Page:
It is said that bad divorces never end; the conflict goes on forever and can affect families and friends – not to mention the separated couple themselves – for years to come.So surely anything that can help people achieve a more constructive separation and reduce animosity, particularly where there are children involved, would be welcomed?
The truth is there is no silver bullet. Divorce is tough. Disentangling two lives doesn’t happen overnight and, if there are children involved, doesn’t ever fully happen.
But it’s equally true to say that, with the right mindset and a willingness to be transparent, honest, and work with good faith and integrity, it is possible to separate with dignity and create a more positive basis from which to move forward with your respective lives.
Timing, attitude and mindset
Timing has a big part to play. If you can leave it a while for emotions to settle before starting divorce proceedings, it can often be a very different experience than instigating a divorce in the heat of your separation when emotions and tensions are at their height.
Your attitude and mindset are also crucial. Actively choosing not to be defensive and react in the heat of the moment; being cooperative with requests for information during the divorce process and deciding that you want a dignified divorce go a long way to making it happen.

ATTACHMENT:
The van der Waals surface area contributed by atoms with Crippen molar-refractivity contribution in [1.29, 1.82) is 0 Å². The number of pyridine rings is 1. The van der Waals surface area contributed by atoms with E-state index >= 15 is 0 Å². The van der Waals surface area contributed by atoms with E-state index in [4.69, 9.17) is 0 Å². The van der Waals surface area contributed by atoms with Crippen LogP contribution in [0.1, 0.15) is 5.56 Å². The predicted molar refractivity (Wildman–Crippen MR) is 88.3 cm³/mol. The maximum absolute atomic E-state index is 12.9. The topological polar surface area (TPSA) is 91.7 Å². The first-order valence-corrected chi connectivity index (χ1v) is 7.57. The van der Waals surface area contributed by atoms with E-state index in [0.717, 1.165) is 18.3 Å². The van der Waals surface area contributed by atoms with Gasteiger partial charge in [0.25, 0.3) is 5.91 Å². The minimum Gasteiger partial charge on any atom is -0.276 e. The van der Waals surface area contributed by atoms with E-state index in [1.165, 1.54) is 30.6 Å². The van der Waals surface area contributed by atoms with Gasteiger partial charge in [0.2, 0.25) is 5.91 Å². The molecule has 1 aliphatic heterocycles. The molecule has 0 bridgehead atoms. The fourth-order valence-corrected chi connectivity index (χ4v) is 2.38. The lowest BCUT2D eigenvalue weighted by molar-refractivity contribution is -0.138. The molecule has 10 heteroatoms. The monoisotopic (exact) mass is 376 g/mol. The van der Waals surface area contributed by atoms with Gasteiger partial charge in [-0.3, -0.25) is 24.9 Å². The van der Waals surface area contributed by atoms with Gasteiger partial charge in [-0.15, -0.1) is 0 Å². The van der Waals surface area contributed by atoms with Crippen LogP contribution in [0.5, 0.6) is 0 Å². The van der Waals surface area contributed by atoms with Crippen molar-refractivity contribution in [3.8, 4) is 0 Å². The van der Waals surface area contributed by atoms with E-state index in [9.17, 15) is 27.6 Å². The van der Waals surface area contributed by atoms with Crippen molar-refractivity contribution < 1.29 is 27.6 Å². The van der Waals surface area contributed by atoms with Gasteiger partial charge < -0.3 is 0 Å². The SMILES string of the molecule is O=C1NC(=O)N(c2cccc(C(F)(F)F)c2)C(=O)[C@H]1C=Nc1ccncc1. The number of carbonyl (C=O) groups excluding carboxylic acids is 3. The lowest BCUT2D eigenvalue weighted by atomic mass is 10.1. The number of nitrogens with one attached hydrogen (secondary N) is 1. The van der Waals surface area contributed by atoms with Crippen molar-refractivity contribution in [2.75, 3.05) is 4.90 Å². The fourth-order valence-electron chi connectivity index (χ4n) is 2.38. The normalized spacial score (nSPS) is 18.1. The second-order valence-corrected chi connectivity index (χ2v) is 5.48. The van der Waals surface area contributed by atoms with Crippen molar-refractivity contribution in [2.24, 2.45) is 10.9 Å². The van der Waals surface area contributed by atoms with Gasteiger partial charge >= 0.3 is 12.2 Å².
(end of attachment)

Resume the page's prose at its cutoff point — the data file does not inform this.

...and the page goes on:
The collaborative approach promotes a constructive mindset from the outset by clearly setting out what’s expected of both of you when you sign up to the process. Signing a participation agreement reflects your commitment to focus on fairness and behave respectfully, with kindness and understanding of the other person’s needs.
By starting from a position of trust, collaborative meetings are less prone to ill-feeling and therefore provide a much more positive environment for making level-headed decisions about your future. By talking face to face about important issues, couples avoid the long chains of email and postal correspondence that typify court cases, which can often end up as prolonged exchanges of accusations and counter-accusations.
Moving forward without animosity is never more important than when there are children involved. No matter how you’re feeling right here, right now, there aren’t many couples who would look back fondly at a time when their children were faced with an environment characterised by anger, mistrust and nastiness. And couples who are so caught up in hurt and unhappiness that they resort to using their children as bargaining tools face the very real risk of damaging their future relationships with them in the longer term.
By choosing collaborative law you are agreeing to choose a different path. You both agree to play by the rules, and the power this approach brings in helping you achieve a dignified divorce or separation simply can’t be underestimated.
If you’d like to know more about collaborative law to help decide whether it could be suitable for you or someone you know, read our advice on ‘Is collaborative law for me?’